Effects of elevated CO2 and temperature on development and consumption rates of Octotoma championi and O. scabripennis feeding on Lantana camara

Caitlin V. Johns, Linda J. Beaumont, Lesley Hughes*

*Corresponding author for this work

Research output: Contribution to journalArticlepeer-review

30 Citations (Scopus)

Abstract

We carried out a factorial experiment to explore the effect of doubled CO2 concentration and a 3°C temperature increase on the development of a complete generation of the beetles Octotoma championi Baly and O. scabripennis Guérin-Méneville (Coleoptera: Chrysomelidae). These species are biological control agents of Lantana camara L. (Verbenaceae), with a leaf-mining larval phase and free-living, leaf-chewing adults. Plants grown at elevated CO2 had enhanced above-ground biomass, thicker leaves, reduced nitrogen concentration, and increased C:N ratios. Under the high temperature treatment, plants grown at ambient CO2 suffered wilting and premature leaf loss, despite daily watering; this effect was ameliorated at elevated CO2. The wilting of plants in the ambient CO 2/high temperature treatment reduced the emergence success of the beetles, particularly O. championi. Development time was accelerated by approximately 10-13 days at the higher temperature, but was not affected by CO2. Neither CO2 nor temperature affected adult beetle weight. Consumption rates of free-living beetles were not affected by either CO2 or temperature. By contrast, in the short-term trials using excised foliage, beetles given no choice between ambient and elevated CO 2-grown foliage, consumed more from ambient plants. When beetles were offered a choice between foliage grown at the two CO2 levels, O. championi did not display a significant preference but O. scabripennis consumed more ambient CO2-grown foliage when feeding at the lower temperature. This study indicates that under future conditions of higher temperatures, amelioration of water stress in host plants growing in elevated CO2 may benefit some endophagous insects by reducing premature leaf loss. Under some circumstances, this benefit may outweigh the deleterious effects of lower leaf nitrogen. Our results also indicate that foliage consumption under elevated CO2 by mobile, adult insects on whole plants may not be significantly increased, as was previously indicated by short-term experiments using excised foliage.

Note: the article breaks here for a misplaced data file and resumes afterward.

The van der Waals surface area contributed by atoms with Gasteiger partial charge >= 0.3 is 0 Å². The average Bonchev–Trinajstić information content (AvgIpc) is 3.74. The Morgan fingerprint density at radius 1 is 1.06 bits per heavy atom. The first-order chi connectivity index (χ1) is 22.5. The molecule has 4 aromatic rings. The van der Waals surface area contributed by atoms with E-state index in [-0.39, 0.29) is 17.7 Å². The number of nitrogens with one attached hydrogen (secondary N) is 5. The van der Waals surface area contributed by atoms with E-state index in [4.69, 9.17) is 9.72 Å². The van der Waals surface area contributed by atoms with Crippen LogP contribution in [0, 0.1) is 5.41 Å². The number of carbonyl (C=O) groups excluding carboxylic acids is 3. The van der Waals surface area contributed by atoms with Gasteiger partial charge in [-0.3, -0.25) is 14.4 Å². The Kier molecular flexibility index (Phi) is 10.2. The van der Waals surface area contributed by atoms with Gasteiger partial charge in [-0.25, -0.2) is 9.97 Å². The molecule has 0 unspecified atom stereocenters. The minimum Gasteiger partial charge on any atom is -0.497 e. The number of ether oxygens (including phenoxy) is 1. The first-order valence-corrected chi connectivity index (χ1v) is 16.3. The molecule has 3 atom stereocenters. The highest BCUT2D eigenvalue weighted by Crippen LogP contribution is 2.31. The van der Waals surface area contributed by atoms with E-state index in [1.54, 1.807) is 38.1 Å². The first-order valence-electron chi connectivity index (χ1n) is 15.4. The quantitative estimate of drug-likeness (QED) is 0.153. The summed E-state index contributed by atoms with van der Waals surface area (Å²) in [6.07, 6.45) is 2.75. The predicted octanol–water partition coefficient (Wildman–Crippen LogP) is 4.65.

Original languageEnglish
Pages (from-to)169-178
Number of pages10
JournalEntomologia Experimentalis et Applicata
Volume108
Issue number3
DOIs
Publication statusPublished - Sep 2003

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